900 Ridge Street
Stoughton, WI 53589
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If you are not experiencing symptoms of illness requiring immediate medical attention, please use the testing options below. This allows hospital staff to take care of critically ill patients and reduces the risk of spreading COVID-19 to patients who have a weakened immune system.
Contact your doctor
Pre-register for a community testing site
Make an appointment at a pharmacy
Purchase a home testing kit
Our Emergency and Urgent Care physicians and nurses are dedicated to providing the highest-quality care for minor injuries as well as life-threatening conditions for patients of all ages. For your convenience, we provide in-room computerized registration, allowing for more timely access to care while reducing wait time. We accept a wide variety of health insurance plans. Please check your individual plan regarding coverage of services at Stoughton Health.
Emergency Care is available 24 hours every day, staffed by physicians who are board-certified in emergency medicine. Nursing staff is trained in ACLS (Advance Cardiac Life Support), PALS (Pediatric Advanced Life Support), Trauma Nursing Core Curriculum and the Emergency Nursing Pediatric Course. Helicopter access is available to a Level 1 Trauma Center as warranted.
Emergency care is provided when you have symptoms that may indicate a life-threatening illness or injury such as:
- Alcohol or drug intoxication or overdose
- Amputations or severe lacerations
- Bone fractures
- Facial or eye trauma
- Fever in newborn (less than 3 months old)
- Gunshot or knife wounds
- Heavy, uncontrolled bleeding
- Loss of consciousness
- Moderate to severe burns
- Pregnancy-related problems
- Seizures or convulsions
- Serious head, neck or back injury
- Severe abdominal pain
- Severe chest pain
- Severe headache
- Shortness of breath or difficulty breathing
- Signs of heart attack or stroke
- Suicidal or homicidal feelings
Level of Care
When you arrive in the Emergency Department, a preliminary level of care (Urgent versus Emergent) is determined based on the presenting symptoms. In some cases, the determination is made after the diagnosis is confirmed.
For example, if you arrive with ankle pain, you will be examined and X-rays taken. If the ankle is broken, it may be an Emergency; if it is sprained, it is Urgent Care and billed accordingly. So, even if you arrive during Urgent Care hours, you may be billed for Emergency Care based on your diagnosis.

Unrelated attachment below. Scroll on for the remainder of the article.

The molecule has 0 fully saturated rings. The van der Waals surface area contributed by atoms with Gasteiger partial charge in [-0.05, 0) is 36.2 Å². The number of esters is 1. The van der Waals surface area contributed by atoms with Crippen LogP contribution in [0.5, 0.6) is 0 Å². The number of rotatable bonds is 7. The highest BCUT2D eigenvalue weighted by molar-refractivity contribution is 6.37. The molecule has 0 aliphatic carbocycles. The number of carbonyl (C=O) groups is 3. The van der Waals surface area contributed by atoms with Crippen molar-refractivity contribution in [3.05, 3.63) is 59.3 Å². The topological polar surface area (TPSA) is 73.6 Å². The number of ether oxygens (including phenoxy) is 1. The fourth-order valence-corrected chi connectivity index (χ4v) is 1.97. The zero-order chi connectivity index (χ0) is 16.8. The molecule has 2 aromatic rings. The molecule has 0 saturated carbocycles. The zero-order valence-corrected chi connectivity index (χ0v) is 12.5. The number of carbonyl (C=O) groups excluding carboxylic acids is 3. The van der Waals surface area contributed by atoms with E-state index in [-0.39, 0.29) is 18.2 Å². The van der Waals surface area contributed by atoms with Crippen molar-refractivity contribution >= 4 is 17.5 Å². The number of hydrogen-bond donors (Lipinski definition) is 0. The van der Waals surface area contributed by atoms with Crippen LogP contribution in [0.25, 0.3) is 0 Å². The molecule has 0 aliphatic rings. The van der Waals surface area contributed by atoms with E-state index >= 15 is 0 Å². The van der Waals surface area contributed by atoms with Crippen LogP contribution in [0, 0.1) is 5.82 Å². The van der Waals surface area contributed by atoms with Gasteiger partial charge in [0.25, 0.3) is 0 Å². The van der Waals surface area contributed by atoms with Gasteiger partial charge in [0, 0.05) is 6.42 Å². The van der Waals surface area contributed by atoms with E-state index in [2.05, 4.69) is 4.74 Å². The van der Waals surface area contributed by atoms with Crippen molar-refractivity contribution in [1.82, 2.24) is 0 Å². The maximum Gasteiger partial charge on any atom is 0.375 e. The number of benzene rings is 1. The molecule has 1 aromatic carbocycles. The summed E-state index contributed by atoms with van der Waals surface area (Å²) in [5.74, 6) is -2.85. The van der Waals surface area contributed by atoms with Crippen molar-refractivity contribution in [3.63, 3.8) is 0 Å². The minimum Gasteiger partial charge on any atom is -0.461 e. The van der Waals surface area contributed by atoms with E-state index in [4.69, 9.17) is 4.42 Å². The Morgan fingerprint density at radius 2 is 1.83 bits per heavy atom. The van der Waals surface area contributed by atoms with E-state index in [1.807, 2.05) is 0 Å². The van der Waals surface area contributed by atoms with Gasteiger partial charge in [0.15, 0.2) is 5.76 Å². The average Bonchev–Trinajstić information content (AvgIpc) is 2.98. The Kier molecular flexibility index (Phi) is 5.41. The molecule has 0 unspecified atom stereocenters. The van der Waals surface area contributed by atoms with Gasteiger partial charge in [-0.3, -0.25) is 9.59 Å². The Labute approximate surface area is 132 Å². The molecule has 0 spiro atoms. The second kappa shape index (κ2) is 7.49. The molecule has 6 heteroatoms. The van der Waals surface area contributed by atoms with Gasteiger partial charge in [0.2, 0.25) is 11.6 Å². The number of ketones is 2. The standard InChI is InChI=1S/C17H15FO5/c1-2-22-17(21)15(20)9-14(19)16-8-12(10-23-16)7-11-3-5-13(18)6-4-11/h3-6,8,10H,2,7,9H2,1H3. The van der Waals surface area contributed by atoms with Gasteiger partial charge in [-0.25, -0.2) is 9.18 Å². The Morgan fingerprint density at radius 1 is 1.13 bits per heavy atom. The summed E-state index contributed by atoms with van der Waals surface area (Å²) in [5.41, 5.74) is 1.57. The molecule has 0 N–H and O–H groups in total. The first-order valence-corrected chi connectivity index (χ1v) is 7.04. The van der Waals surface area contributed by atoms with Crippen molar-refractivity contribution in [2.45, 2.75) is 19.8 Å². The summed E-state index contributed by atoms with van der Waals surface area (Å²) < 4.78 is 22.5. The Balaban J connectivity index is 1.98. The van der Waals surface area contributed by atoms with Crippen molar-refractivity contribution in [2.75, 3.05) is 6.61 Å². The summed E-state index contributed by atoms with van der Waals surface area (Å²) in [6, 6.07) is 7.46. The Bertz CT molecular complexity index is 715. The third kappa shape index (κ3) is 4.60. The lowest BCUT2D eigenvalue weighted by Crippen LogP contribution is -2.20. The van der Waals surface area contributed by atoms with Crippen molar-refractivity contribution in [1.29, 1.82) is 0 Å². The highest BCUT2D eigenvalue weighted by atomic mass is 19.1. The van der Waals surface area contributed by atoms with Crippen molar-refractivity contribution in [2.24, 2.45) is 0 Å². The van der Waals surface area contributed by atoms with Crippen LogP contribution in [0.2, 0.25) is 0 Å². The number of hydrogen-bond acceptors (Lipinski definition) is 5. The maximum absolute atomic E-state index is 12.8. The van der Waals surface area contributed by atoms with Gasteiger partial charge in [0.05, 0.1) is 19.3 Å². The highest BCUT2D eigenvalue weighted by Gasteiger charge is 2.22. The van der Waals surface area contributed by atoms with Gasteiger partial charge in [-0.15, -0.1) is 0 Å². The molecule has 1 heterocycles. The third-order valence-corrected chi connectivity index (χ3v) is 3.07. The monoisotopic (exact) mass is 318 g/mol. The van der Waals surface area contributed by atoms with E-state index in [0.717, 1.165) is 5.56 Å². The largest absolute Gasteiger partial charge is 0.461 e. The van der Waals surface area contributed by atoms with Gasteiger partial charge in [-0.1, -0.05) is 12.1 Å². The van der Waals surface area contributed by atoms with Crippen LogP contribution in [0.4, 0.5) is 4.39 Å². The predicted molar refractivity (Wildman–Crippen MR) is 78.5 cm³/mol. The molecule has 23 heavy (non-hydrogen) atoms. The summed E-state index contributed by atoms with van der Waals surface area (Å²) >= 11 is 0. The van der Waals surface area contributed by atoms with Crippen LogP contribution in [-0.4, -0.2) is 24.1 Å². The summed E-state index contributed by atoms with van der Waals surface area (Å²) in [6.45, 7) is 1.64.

Our policy is to treat patients according to the severity of their illness or injury. When possible, we will see you on a first-come, first-served basis; however, at times, those with non-life-threatening injuries may be asked to wait while the seriously ill receive medical care.
Listen to Our Podcasts!
According to the American Academy of Physicians-American Society of Internal Medicine, doctors should not prescribe antibiotics for coughs and sore throats and most colds, because they don’t help and their overuse is making them less effective against other infections.
The Centers for Disease Control and Prevention estimate that up to half of the 133 million doses of antibiotics administered daily outside hospitals may be unnecessary because they are being prescribed for viral infections that don’t respond to antibiotics.
Listen in as Andrew Dean, MD, an emergency medicine physician, explains what questions to ask your doctor if you think you may need an antibiotic.
Krista Maynard was enjoying time with her family in Illinois when she started feeling sick and was having intense abdominal pain. At first she thought it was something she ate but the pain from Sunday continued on the way home to Stoughton. By Wednesday she was in bed all day with continued pain and a fever. On Thursday she decided it was time to go the Stoughton Hospital’s ER.
The ER team immediately began evaluating Krista to determine the source of her discomfort. “I was really impressed how they sprung to action,” shares Maynard. “They worked as a team and were really on top of my care.”
After a number of tests, Maynard was shocked to learn she had a very serious kidney infection.
Dr. Davidson-Fiedler explained the treatment plan to Maynard and recommended she stay overnight for observation. “Dr. Davidson explained everything so clearly. Her bedside manner was awesome.” Had she waited longer for treatment, she would have developed sepsis. “I wouldn’t be here today if it weren’t for the ER team, they literally saved my life.”
Maynard ended up staying at Stoughton Hospital Thursday and Friday. Her experience on the Medical/Surgical floor was also positive. “The nursing staff was awesome…they were sweet, kind and chatted with me,” explains Maynard.
“I am thankful we have a hospital in our community and I didn’t have to drive miles to get great care.”
General Surgery Clinic
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